Price will also have a presence in the evening.

"She is another great African American woman and composer, and she was slightly older than Bonds. Florence Price was born in 1901. Interestingly, Margaret studied composition with Florence when Margaret was a child at the age of 13. When Margaret performed her history-making concert with the Chicago Symphony Orchestra, she performed the piano concerto of Florence Price. They remained good friends, and we thought it would be interesting and instructive to include a few works from Florence," Watkins said.

When not busy performing or composing, Bonds was also was a teacher, which is how Rorem entered the picture.

Watkins explained, "Ned Rorem was a piano student of Margaret. We know him as a great composer now, but he studied with Bonds and Hughes and maintained a close friendship with her over the years. His War Scenes is based the works of Walt Whitman, who was a huge influence on Langston Hughes. By bringing him into the mix, that connects both the poets who inspired the music as well as the composers. It’s an outstanding piece and gives some nice variety to the program."

Singer Jones also expresses the importance a concert like this brings during Black History Month.

"Florence Price, Margaret Bonds and many of their contemporaries, they were rebels. They weren’t afraid to be different. They studied their craft well and wanted to make a difference. They were living in Chicago, and the Chicago group was able to band together and create a strong community of people who were without fear. They were recognized by everyone. It was good, quality music, and their music deserves to be heard. Some of it has been pushed aside over the years because it wasn’t in the mainstream, but it’s great to have this music return almost 100 years later," he said.

He further explained how setting poets' words to music drives home the messages' impact.

"During this concert, I’d like for people to experience an artist with amazing imagination. These artists were able to take the words of a genius like Langston and turn it into an even stronger communication. The words were already powerful, already meaningful, and it adds another layer of depth to the text. People will know them, but hearing them set to music by these great artists and performed by us - people who live right here in this community - it makes a big difference in being moved by great art," he said.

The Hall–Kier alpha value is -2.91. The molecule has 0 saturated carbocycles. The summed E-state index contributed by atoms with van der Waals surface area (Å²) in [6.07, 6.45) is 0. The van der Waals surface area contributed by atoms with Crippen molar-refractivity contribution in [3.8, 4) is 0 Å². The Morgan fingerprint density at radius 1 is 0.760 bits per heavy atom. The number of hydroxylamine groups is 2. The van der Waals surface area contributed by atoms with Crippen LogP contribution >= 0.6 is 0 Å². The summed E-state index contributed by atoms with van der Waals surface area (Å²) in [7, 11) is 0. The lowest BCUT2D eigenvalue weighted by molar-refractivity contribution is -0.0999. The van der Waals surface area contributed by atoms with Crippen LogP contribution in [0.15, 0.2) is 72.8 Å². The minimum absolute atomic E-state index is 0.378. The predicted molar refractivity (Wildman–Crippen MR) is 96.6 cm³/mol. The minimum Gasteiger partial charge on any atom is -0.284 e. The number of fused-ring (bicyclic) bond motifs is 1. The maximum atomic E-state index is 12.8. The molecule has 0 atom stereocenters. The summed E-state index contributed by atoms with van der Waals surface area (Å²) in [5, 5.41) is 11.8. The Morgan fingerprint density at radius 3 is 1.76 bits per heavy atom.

The setting of the concert holds a special connection to the show. Originally the home of arts patrons Carroll Sterling Masterson and Harris Masterson III, Rienzi houses an extensive record collection in which a rare, previously unknown late 1960s recording of Bonds in performance was discovered.

For extra kicks, ROCO has partnered with the Museum District area restaurant Lucille's for Celebration of Margaret Bonds on a special to-go deal and menu in conjunction with the concert. For $40 per person, patrons may receive a three-course meal with optional cocktail 1-liter pairings available for $25 each. Part of the partnership is to celebrate the 80th anniversary of the release of a famous recipe cookbook by Lucille Smith who inspired the restaurant through her accomplishments as a chef, entrepreneur and culinary educator during her time.

Celebration of Margaret Bonds takes place at 7 p.m., Thursday with ROCO. For information, visit roco.org or mfah.org. Free.